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Jump addresses messed up with GNU as

Discussion in 'Embedded' started by Sebastien, Jul 26, 2005.

  1. Sebastien

    Sebastien Guest

    Hello,

    I'm trying to assemble the following program (ARM architecture) :

    ..text
    nop
    1:
    nop
    nop
    nop
    bal 1b

    GNU as produces the following code (read back with objdump -d) :
    Disassembly of section .text:

    00000000 <.text>:
    0: e1a00000 nop (mov r0,r0)
    4: e1a00000 nop (mov r0,r0)
    8: e1a00000 nop (mov r0,r0)
    c: e1a00000 nop (mov r0,r0)
    10: eaffffff b 14 <.text+0x14>

    As you can see, the address for the jump is outside the program :(
    I assemble with the following command :
    arm-elf-as -mcpu=arm7tdmi -o myprog.o myprog.s

    The problem's exactly the same when not using a local label.
    Any ideas ?
    Thanks,
    Sebastien
     
    Sebastien, Jul 26, 2005
    #1
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  2. Sebastien

    Tauno Voipio Guest

    I just wonder:

    Which version is your objdump?

    Mine produced the following output:

    temp$ arm-elf-objdump -D xyz.o

    xyz.o: file format elf32-littlearm

    Disassembly of section .text:

    00000000 <.text>:
    0: e1a00000 nop (mov r0,r0)
    4: e1a00000 nop (mov r0,r0)
    8: e1a00000 nop (mov r0,r0)
    c: e1a00000 nop (mov r0,r0)
    10: eaffffff b 0x4
    Disassembly of section .data:

    My assembler and other binary utilities are of version 2.14.
     
    Tauno Voipio, Jul 26, 2005
    #2
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  3. Sebastien

    Sebastien Guest

    I just wonder:
    GNU objdump 2.15 [FreeBSD] 2004-05-23

    The problem does not come from objdump, but from the assembler itself, if I
    specify the address manually, objdump produces the correct output (and my
    program works when I load it into the CPU).
    I found out that the assembler adds the current address to the label
    address... The workaround is to use "b label-." instead of "b label" ; but
    that's quite dirty.
     
    Sebastien, Jul 26, 2005
    #3
  4. Sebastien

    Sebastien Guest

    GNU objdump 2.15 [FreeBSD] 2004-05-23

    Oops, I took my native objdump (that's where the "FreeBSD" comes from). But
    my ARM objdump is 2.15 too.
     
    Sebastien, Jul 26, 2005
    #4
  5. Yes, it is. Do you use linker?

    Vadim
     
    Vadim Borshchev, Jul 27, 2005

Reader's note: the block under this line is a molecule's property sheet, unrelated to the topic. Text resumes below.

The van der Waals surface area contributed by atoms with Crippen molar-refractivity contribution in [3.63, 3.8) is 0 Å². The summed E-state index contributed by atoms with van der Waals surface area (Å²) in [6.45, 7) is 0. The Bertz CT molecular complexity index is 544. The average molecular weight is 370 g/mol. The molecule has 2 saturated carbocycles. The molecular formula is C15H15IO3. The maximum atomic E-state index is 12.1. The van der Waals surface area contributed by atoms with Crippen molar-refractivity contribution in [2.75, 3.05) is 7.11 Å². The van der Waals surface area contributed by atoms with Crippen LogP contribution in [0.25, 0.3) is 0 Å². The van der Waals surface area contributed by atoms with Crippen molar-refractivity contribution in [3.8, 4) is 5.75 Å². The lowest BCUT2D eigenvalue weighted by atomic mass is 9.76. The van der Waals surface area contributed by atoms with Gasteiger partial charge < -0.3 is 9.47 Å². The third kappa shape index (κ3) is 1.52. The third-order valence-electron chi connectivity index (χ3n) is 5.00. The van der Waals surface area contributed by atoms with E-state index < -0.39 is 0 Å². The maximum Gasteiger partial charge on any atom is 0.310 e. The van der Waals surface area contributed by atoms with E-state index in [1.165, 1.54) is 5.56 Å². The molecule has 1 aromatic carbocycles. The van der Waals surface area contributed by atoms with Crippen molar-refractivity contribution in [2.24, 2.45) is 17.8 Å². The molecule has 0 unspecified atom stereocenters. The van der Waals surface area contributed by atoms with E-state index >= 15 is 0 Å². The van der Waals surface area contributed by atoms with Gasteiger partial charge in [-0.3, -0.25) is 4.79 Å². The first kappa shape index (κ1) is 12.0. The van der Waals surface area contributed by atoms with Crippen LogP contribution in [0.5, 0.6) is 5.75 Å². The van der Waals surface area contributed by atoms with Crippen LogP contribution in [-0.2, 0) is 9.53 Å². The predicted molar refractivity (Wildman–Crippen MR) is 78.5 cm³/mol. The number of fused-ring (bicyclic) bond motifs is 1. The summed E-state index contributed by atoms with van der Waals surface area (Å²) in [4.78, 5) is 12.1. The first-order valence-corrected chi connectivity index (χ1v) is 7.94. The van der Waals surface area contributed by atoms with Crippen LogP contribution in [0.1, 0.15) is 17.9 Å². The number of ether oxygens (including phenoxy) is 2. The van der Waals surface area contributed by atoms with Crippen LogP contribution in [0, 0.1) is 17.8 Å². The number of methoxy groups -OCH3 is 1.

#5
  6. Sebastien

    Sebastien Guest

    Yes, it is. Do you use linker?

    I didn't. But I have a similar problem when using GCC (I downgraded to GCC
    3.4.3 and Binutils 2.14 to see if it was a GCC4 bug, but it is not), for
    example with the following program :

    int main(void)
    {
    int i;

    for(i=0;i<10000;i++);
    (...)

    I compile it with :

    $ arm-elf-gcc -O2 -Wall -g -mcpu=arm7tdmi main.c -c -o main.o
    $ arm-elf-gcc -O2 -Wall -g -mcpu=arm7tdmi -s -o monitor.o main.o
    $ arm-elf-objcopy -I elf32-little -O binary main.o monitor.arm

    (I tried various flags, same problem)

    Then I check the final output :

    $ arm-elf-objcopy -I binary -O elf32-littlearm monitor.arm temp.o
    $ arm-elf-objdump -marm7tdmi -D temp.o

    00000000 <_binary_monitor_arm_start>:
    0: e3a03c27 mov r3, #9984 ; 0x2700
    4: e2833010 add r3, r3, #16 ; 0x10
    8: e2533001 subs r3, r3, #1 ; 0x1
    c: 1a000000 bne 14 <_binary_monitor_arm_start+0x14>
    (...)

    The jump address is incorrect : it should be _binary_monitor_arm_start+0x08
    instead (and the code actually fails because of that when loaded in the
    CPU).

    But the intermediate object file looks correct :

    $ arm-elf-objdump -d main.o

    00000000 <main>:
    0: e3a03c27 mov r3, #9984 ; 0x2700
    4: e2833010 add r3, r3, #16 ; 0x10
    8: e2533001 subs r3, r3, #1 ; 0x1
    c: 1a000000 bne 8 <main+0x8>

    Any clue ?
     
    Sebastien, Jul 27, 2005
    #6
  7. Sebastien

    Sebastien Guest

    $ arm-elf-objcopy -I elf32-little -O binary main.o monitor.arm

    Ah, that's pretty stupid, I used main.o instead of monitor.o
    Works much better now :)
     
    Sebastien, Jul 27, 2005
    #7
  8. Do I understand you right that you are loading and executing the code from
    the object file (main.o) *before* you have it linked into executable?

    Vadim
     
    Vadim Borshchev, Jul 27, 2005
    #8
  9. No, I didn't. Semantic confusion over "-o monitor.o main.o" part.

    Vadim
     
    Vadim Borshchev, Jul 27, 2005
    #9
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